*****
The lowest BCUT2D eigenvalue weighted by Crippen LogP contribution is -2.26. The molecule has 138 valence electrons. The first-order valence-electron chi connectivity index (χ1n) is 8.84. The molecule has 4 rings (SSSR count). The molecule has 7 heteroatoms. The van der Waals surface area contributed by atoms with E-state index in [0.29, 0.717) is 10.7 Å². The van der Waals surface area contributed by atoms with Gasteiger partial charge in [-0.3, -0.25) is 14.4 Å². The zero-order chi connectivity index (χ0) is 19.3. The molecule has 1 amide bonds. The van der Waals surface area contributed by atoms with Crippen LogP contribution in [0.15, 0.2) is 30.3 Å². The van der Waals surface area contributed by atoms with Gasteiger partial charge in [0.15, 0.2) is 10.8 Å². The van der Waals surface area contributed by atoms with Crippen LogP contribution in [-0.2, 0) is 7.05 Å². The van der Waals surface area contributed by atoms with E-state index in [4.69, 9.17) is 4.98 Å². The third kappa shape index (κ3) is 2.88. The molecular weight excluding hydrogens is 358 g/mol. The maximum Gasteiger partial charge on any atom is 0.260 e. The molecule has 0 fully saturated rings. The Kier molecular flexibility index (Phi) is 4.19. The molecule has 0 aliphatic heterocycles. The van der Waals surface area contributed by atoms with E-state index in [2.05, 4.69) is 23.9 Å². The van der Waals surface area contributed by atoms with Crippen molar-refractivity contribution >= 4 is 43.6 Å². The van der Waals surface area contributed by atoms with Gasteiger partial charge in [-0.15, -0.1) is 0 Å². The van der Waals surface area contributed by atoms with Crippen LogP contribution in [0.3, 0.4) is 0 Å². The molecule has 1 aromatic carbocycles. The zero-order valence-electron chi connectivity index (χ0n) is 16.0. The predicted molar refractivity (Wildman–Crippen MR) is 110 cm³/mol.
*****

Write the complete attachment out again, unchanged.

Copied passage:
The lowest BCUT2D eigenvalue weighted by Crippen LogP contribution is -2.26. The molecule has 138 valence electrons. The first-order valence-electron chi connectivity index (χ1n) is 8.84. The molecule has 4 rings (SSSR count). The molecule has 7 heteroatoms. The van der Waals surface area contributed by atoms with E-state index in [0.29, 0.717) is 10.7 Å². The van der Waals surface area contributed by atoms with Gasteiger partial charge in [-0.3, -0.25) is 14.4 Å². The zero-order chi connectivity index (χ0) is 19.3. The molecule has 1 amide bonds. The van der Waals surface area contributed by atoms with Crippen LogP contribution in [0.15, 0.2) is 30.3 Å². The van der Waals surface area contributed by atoms with Gasteiger partial charge in [0.15, 0.2) is 10.8 Å². The van der Waals surface area contributed by atoms with Crippen LogP contribution in [-0.2, 0) is 7.05 Å². The van der Waals surface area contributed by atoms with E-state index in [4.69, 9.17) is 4.98 Å². The third kappa shape index (κ3) is 2.88. The molecular weight excluding hydrogens is 358 g/mol. The maximum Gasteiger partial charge on any atom is 0.260 e. The molecule has 0 fully saturated rings. The Kier molecular flexibility index (Phi) is 4.19. The molecule has 0 aliphatic heterocycles. The van der Waals surface area contributed by atoms with E-state index in [2.05, 4.69) is 23.9 Å². The van der Waals surface area contributed by atoms with Crippen molar-refractivity contribution >= 4 is 43.6 Å². The van der Waals surface area contributed by atoms with Gasteiger partial charge in [-0.15, -0.1) is 0 Å². The van der Waals surface area contributed by atoms with Crippen LogP contribution in [0.3, 0.4) is 0 Å². The molecule has 1 aromatic carbocycles. The zero-order valence-electron chi connectivity index (χ0n) is 16.0. The predicted molar refractivity (Wildman–Crippen MR) is 110 cm³/mol.